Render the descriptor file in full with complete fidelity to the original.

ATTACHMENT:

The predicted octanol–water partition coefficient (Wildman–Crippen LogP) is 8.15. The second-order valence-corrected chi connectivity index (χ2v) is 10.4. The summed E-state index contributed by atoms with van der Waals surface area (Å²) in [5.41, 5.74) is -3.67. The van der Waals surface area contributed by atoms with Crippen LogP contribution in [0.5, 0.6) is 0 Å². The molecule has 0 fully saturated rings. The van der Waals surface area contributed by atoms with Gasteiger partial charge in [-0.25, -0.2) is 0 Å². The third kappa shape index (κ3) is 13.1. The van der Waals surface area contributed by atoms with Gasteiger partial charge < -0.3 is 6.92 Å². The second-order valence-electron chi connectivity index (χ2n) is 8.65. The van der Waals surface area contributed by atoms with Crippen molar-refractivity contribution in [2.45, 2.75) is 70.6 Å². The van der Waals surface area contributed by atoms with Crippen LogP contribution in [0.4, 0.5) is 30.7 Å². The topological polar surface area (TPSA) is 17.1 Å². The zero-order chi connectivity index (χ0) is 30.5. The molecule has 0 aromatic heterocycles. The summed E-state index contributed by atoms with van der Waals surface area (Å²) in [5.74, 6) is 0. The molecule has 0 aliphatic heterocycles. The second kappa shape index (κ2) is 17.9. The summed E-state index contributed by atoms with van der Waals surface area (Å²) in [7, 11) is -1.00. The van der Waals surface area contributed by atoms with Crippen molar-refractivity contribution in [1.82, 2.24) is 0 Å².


The predicted octanol–water partition coefficient (Wildman–Crippen LogP) is 8.15. The second-order valence-corrected chi connectivity index (χ2v) is 10.4. The summed E-state index contributed by atoms with van der Waals surface area (Å²) in [5.41, 5.74) is -3.67. The van der Waals surface area contributed by atoms with Crippen LogP contribution in [0.5, 0.6) is 0 Å². The molecule has 0 fully saturated rings. The van der Waals surface area contributed by atoms with Gasteiger partial charge in [-0.25, -0.2) is 0 Å². The third kappa shape index (κ3) is 13.1. The van der Waals surface area contributed by atoms with Gasteiger partial charge < -0.3 is 6.92 Å². The second-order valence-electron chi connectivity index (χ2n) is 8.65. The van der Waals surface area contributed by atoms with Crippen molar-refractivity contribution in [2.45, 2.75) is 70.6 Å². The van der Waals surface area contributed by atoms with Crippen LogP contribution in [0.4, 0.5) is 30.7 Å². The topological polar surface area (TPSA) is 17.1 Å². The zero-order chi connectivity index (χ0) is 30.5. The molecule has 0 aromatic heterocycles. The summed E-state index contributed by atoms with van der Waals surface area (Å²) in [5.74, 6) is 0. The molecule has 0 aliphatic heterocycles. The second kappa shape index (κ2) is 17.9. The summed E-state index contributed by atoms with van der Waals surface area (Å²) in [7, 11) is -1.00. The van der Waals surface area contributed by atoms with Crippen molar-refractivity contribution in [1.82, 2.24) is 0 Å².